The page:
At the heart of fisheries management is a delicate balancing act – weighing the needs of fishermen (and their families and communities) against those of fish (and their ecosystems). It is a difficult task, even with the best possible information. Unfortunately, managers often don’t have the quantity or quality of data one would wish for. A new report by scientists at Stanford University and Environmental Defense fund breaks down the options available to those attempting to manage such “data-poor” fisheries.
- Extrapolation: This is the worst case scenario – a fish stock about which almost nothing is known. The only option available is to make educated guesses based on other populations or similar species. The authors of the report urge “extreme caution” and “precautionary management” because it is fairly easy to make a mistake that could allow a population to crash.
- Vulnerability: When scientists know something about the basic life-history of a fish – how long it lives, how fast it grows and reproduces, whether it migrates or forms large schools – this information can be used to get a handle on how vulnerable a population might be to a given level of fishing pressure. The report calls such methods “useful in determining potential conservation measures and management decisions” but cautions they are “only as good as the original data inputs.”
- Trends: By adding some relatively easy-to-collect data about how many and what sizes of fish are being caught, managers can start to get a sense of changes in the fish population. The idea is to use recent fishing history to set sustainable catch limits; if catches are declining, the limits are probably too high. The caveat here is that it’s hard to know what’s causing changes – fishing, or some natural process. Additional information about environmental conditions can help in that regard. Even then, the use of such trends to make management decisions is based on the assumption that current trends are constant, not just a passing phase. That’s a rather large assumption, and we all know the old adage about what happens when we assume. For example, a stock that was overfished before catch data was collected could present the appearance of sustainability when, in fact, it’s just barely hanging on.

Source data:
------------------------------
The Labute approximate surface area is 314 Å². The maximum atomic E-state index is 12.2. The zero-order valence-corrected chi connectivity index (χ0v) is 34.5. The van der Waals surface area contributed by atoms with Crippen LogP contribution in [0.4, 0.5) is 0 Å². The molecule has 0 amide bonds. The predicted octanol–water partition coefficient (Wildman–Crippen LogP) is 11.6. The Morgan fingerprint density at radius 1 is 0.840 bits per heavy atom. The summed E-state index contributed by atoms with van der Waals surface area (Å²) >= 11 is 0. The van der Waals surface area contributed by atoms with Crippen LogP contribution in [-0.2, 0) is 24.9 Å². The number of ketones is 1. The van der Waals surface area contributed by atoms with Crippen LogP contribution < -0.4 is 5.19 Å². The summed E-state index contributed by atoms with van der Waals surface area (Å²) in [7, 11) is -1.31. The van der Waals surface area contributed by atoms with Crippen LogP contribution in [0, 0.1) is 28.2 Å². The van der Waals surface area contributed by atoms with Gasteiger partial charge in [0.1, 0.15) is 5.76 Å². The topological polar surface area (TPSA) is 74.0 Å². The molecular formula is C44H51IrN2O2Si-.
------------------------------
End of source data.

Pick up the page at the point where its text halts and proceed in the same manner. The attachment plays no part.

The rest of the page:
- Decision-making: The final option, requiring the most detailed data, is the use of so-called decision trees. Comparison of fished and unexploited populations – either from another location where fishing is restricted or from the same population before fishing began – can produce estimates of how healthy the stock is and, with some further refinement, define acceptable catch limits.
These methods provide efficient, inexpensive ways to get at the most fundamental information necessary for fishery management – stock health and sustainable catch levels – using limited data and relatively simple math. Since all fisheries were at some point (and many remain) both data- and resource-poor, it only seems logical that such methods would be the first ones developed. And yet, they’re fairly new. I asked Rod Fujita why:
It doesn’t make much sense on the face of it. But I suppose the conventional wisdom was that we should just assess the important stocks and use sophisticated methods. The trouble is, we don’t really know which stocks are important ecologically and there has never been enough resources or talent to get the job done. Then Congress mandated annual catch limits for ALL federally managed stocks, so that lit a fire and created strong incentives for new methods to be developed.
The pressure of a deadline seems to have produced the desired result. NOAA’s retired chief fisheries scientist, Steve Murawski, recently announced that the 2010 fishing season (which ends at various points in 2011) is expected to be the first in which no U.S. stocks are being actively overfished – thanks largely to reduced or newly established fishing limits. But Fujita also points out that simple methods for managing fisheries have been around for millenia – they just weren’t science-based.